WU sees millions of perfectly legitimate transactions. As just one example, many people from developing countries work (legally) in Europe or other more developed countries due to the far higher wages. A great many such people use WU to send cash back to their families, for whom a bank account would be impractical or perhaps not trusted.

        WU is also used by parents sending cash to offspring travelling in another country when other methods have failed or are impractical (e.g. they lost or invalidated their ATM card).

        I've also once used WU to send money to myself when I was on holiday and all the local ATMs ran out of money during a festival. The banks were closed, but there was a WU outlet that was open, and I could make an online money transfer with WU using my debit card details. The country in question had very few places that accepted cards - almost all restaurants and shops etc. took cash only, so I really needed to have paper money.

        There are many Westerners who have met & befriended families while holidaying in poor countries and who send regular amounts for family support - again as no member of the family has a bank account, companies like WU are the only way to get cash to them.

    2. sanmigueelbeer Silver badge
      Joke

      Re: So what happens to the money?

      I think someone got an email from Microsoft about their computer has a virus. To inoculate, they need to pay $2.3mil in Bitcoin.

      1. Rich 11 Silver badge

        Re: So what happens to the money?

        It's Texas. The school probably got an email saying that unless they paid up Windows 7 was about to evolve into Windows 10.

    3. 2+2=5 Silver badge

      Re: So what happens to the money?

      > I know we in the US personal banking world are in the Stone Age compared to Europe.

      Nope, the whole banking industry world-wide is in the f*cking Stone Age. It's completely unacceptable that a mere number is used to identify the recipient.

      For consumer transfers there should be a name at least, and the transfer rejected if the name doesn't match the account - at least then the fraudster has to try and create a name that tricks the person as well e.g "Mr. C. A. Shonly"

      For business transfers over $1K there needs to be some sort of cryptographic handshake between payer and payee (the account holders, not the banks) to ensure identities are known. But, oh no, this might mean money could be traced - how will bankers survive when they can no longer launder money for 3rd world despots, sanctions busters and organised crime?

      1. Richard 12 Silver badge

        It's worse than that

        Most sort code & account number pairings do not have any form of embedded checksum. (IBAN does but other than in the Eurozone it generally isn't used for in-country transfers)

        So a single typographic error - eg transposed digits - is completely undetectable.

        Until you've accidentally paid a few million dollars to the wrong account, and a few weeks later get a reminder/final demand backed by inbound legal action to pay the invoice you definitely did pay on time, didn't you?

      2. Ochib

        Re: So what happens to the money?

        This has been proposed in the UK, however the banks have been slow to put this into practice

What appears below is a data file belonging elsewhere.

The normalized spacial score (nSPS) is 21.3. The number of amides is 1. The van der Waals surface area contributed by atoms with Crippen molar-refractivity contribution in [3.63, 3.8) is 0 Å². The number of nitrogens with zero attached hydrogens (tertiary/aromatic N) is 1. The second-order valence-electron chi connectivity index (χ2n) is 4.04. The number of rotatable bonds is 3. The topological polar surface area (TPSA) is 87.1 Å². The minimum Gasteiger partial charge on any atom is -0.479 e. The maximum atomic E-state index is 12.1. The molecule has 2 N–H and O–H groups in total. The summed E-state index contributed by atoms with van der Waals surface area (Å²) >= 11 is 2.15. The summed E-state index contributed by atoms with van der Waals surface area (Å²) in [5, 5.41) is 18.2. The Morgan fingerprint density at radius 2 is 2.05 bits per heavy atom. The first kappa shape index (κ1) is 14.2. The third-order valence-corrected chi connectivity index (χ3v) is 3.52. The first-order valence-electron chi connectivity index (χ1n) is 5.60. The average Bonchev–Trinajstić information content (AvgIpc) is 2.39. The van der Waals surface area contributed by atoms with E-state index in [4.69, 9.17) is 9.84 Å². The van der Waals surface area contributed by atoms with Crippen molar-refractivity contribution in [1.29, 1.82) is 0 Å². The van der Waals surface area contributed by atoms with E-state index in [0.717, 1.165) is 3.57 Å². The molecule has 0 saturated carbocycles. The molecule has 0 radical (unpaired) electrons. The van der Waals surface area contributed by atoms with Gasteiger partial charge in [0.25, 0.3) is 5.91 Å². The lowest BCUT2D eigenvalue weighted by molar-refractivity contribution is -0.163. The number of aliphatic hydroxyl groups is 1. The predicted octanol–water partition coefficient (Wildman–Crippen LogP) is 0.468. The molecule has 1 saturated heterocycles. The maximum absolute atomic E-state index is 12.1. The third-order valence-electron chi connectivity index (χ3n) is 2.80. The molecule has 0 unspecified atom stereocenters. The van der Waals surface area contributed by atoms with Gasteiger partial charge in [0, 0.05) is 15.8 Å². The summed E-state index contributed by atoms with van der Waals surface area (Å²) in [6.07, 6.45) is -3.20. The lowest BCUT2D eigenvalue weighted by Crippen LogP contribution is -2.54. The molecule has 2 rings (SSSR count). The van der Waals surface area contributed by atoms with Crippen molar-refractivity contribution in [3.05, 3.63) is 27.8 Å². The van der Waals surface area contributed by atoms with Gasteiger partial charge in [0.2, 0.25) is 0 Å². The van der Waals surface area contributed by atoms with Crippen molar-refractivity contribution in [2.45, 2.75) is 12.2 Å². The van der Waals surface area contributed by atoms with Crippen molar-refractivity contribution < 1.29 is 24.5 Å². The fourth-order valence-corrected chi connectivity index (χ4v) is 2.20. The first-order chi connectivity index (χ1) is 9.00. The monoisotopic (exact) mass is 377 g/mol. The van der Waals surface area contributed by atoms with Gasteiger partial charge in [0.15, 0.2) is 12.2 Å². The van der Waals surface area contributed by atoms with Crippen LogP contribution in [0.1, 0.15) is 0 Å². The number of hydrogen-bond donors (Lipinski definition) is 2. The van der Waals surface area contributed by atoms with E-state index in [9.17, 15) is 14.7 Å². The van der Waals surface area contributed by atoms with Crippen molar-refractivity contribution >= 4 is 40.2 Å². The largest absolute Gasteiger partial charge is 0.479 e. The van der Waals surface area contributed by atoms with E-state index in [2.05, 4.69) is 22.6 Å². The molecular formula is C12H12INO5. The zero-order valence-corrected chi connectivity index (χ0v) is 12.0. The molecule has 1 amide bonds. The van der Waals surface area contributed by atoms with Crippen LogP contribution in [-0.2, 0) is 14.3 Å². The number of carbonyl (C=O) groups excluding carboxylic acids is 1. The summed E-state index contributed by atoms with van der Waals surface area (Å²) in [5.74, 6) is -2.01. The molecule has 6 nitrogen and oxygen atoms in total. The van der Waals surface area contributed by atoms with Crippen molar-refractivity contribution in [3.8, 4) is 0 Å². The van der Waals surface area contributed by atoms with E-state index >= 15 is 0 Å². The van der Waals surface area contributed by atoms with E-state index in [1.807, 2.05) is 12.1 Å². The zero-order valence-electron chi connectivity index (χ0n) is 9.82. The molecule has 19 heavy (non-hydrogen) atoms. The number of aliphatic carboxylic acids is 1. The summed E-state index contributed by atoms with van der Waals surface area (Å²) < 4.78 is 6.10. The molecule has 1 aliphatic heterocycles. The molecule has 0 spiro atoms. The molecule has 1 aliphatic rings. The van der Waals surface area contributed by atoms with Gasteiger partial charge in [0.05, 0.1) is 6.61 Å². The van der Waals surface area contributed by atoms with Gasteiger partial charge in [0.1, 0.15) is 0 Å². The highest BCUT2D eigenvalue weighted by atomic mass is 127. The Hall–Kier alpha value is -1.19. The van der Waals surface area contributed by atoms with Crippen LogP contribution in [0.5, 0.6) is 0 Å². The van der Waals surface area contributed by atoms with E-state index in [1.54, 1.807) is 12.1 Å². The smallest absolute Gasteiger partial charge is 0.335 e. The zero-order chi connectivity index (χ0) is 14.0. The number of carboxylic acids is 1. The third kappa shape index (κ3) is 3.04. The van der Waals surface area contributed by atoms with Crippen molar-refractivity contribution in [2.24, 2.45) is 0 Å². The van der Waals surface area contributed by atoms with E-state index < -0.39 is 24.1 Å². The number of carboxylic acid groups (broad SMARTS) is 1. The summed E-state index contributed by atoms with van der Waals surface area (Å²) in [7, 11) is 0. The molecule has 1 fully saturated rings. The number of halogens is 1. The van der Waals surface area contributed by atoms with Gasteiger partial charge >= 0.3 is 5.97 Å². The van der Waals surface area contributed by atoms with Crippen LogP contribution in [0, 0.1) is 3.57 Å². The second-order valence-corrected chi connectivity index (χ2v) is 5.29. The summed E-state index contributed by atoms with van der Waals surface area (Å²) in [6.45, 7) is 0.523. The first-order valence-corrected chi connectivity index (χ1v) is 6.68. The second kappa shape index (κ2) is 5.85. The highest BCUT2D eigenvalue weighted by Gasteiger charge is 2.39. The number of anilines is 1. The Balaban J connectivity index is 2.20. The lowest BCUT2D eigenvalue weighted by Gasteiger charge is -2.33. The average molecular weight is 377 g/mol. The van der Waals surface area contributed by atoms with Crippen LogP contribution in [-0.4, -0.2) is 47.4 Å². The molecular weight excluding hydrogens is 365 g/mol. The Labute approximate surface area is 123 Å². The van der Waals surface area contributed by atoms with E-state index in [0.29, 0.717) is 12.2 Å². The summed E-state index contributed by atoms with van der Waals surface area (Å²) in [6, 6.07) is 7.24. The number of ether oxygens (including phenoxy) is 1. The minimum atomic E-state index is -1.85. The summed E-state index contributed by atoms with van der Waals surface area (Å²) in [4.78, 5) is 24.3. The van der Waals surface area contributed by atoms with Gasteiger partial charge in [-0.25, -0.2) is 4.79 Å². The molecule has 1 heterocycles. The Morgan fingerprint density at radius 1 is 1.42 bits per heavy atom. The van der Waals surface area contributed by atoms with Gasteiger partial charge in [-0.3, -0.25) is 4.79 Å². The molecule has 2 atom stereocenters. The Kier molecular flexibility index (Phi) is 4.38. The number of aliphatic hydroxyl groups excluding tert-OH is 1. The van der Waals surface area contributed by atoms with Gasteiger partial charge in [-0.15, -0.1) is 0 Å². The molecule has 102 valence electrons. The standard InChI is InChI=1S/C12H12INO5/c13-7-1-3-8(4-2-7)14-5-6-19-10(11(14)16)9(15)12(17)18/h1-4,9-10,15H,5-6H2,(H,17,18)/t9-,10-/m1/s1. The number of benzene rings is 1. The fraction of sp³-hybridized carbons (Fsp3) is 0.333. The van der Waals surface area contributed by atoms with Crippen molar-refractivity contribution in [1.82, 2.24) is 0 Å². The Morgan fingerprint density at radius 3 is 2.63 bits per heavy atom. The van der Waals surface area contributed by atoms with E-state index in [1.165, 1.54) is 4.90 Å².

https://www.wearepay.uk/new-name-check-safeguard-for-payments-revealed/

      3. big_D Silver badge

        Re: So what happens to the money?

        Germany used to enforce the name being correct in transfers, but people got the names wrong so often that they dropped it.

        If you were sending money to "Meine Elektronikfirma GmbH & Co. KG", you had to get the whole thing correct. Many people, writing out the transfer by hand, would just end "Meine Eletronikfirma" as the recipient and the bank would reject the payment, or they'd forget the period after Co etc. Or the cashier would make a mistake typing in the data.

        The automated systems couldn't tell the difference between "this is the wrong account" and "this is the right account, but 1 character is wrong". Given long names and not enough space on the payment slips for all the characters, it was just asking for trouble.

        1. mr-slappy

          Re: So what happens to the money?

          "Germany used to enforce the name being correct in transfers, but people got the names wrong so often that they dropped it"

          Not only that, but I quite often find that the HTML input field for an electronic payment is not long enough to allow for a long account name. (Why would they do that?)

          For example, my wife's and my joint bank account has the name "Mr Benedict X and Mrs Beatrice Y Slappy" (names changed 'cos I'm paranoid).

  2. Doctor Syntax Silver badge

    It used to be the case that your accounts system would have a postal address for a supplier, probably with some control management procedures to cover set-up and changes. Payments were made by printing out a piece of paper and posting it to that address. The supplier took the piece of paper to their bank to arrange for a credit transfer.

    Of course this was far too cumbersome to continue into the C21st. We need something much slicker, otherwise we'd be taking the bread out of the mouths of children of fraudsters like this. That would be unacceptable.

    1. veti Silver badge

      The irony is that making overseas payments - to, e.g., friends or family members - is much harder now than it was 20 years ago.

      1. katrinab Silver badge
        WTF?

        If I want to send money to Italy, which I do from time to time, I tap a few virutal buttons on the Revolut app on my phone, and four hours later, the money arrives at its destination. It doesn't cost me a single cent in bank charges.

        20 years ago, I would have had to spend an entire lunchtime at a bank branch, the transfer would take about two weeks to clear, and it would cost me many thousands of lire in bank charges.

        1. Is It Me Bronze badge

          Pretty much the same on Monzo and even Barclays. I think I had to pay a small fee when I have done it from Barclays.

          1. katrinab Silver badge

            Barclays I believe charges €6 / $6 for international payments. Whether or not you consider that to be a small fee I suppose depends on the size of the payment.

            1. Anonymous Coward
              Anonymous Coward

              > Barclays I believe charges €6 / $6 for international payments. Whether or not you consider that to be a small fee I suppose depends on the size of the payment.

              <fx:Pete & Dud> Yer, well, it's yer international electrons what are so expensive, innit.</fx>